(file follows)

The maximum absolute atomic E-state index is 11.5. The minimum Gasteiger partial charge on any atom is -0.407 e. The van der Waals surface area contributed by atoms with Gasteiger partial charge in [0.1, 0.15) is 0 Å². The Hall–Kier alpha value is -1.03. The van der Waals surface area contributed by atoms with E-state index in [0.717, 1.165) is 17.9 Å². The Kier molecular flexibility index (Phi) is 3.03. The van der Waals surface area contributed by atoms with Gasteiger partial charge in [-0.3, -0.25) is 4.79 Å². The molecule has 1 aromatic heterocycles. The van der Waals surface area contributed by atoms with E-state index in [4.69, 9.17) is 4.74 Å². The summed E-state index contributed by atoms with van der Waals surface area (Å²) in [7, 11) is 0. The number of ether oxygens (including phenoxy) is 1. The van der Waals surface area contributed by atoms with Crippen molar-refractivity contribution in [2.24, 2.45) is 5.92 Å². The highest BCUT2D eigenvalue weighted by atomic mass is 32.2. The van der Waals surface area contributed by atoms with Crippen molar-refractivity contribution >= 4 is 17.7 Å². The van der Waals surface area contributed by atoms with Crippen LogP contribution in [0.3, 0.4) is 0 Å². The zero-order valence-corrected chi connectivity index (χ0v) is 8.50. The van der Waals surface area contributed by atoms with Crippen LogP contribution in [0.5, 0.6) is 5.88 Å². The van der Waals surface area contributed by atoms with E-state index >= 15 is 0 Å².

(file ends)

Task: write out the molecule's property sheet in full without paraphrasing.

The maximum absolute atomic E-state index is 11.5. The minimum Gasteiger partial charge on any atom is -0.407 e. The van der Waals surface area contributed by atoms with Gasteiger partial charge in [0.1, 0.15) is 0 Å². The Hall–Kier alpha value is -1.03. The van der Waals surface area contributed by atoms with E-state index in [0.717, 1.165) is 17.9 Å². The Kier molecular flexibility index (Phi) is 3.03. The van der Waals surface area contributed by atoms with Gasteiger partial charge in [-0.3, -0.25) is 4.79 Å². The molecule has 1 aromatic heterocycles. The van der Waals surface area contributed by atoms with E-state index in [4.69, 9.17) is 4.74 Å². The summed E-state index contributed by atoms with van der Waals surface area (Å²) in [7, 11) is 0. The number of ether oxygens (including phenoxy) is 1. The van der Waals surface area contributed by atoms with Crippen molar-refractivity contribution in [2.24, 2.45) is 5.92 Å². The highest BCUT2D eigenvalue weighted by atomic mass is 32.2. The van der Waals surface area contributed by atoms with Crippen molar-refractivity contribution >= 4 is 17.7 Å². The van der Waals surface area contributed by atoms with Crippen LogP contribution in [0.3, 0.4) is 0 Å². The zero-order valence-corrected chi connectivity index (χ0v) is 8.50. The van der Waals surface area contributed by atoms with Crippen LogP contribution in [0.5, 0.6) is 5.88 Å². The van der Waals surface area contributed by atoms with E-state index >= 15 is 0 Å².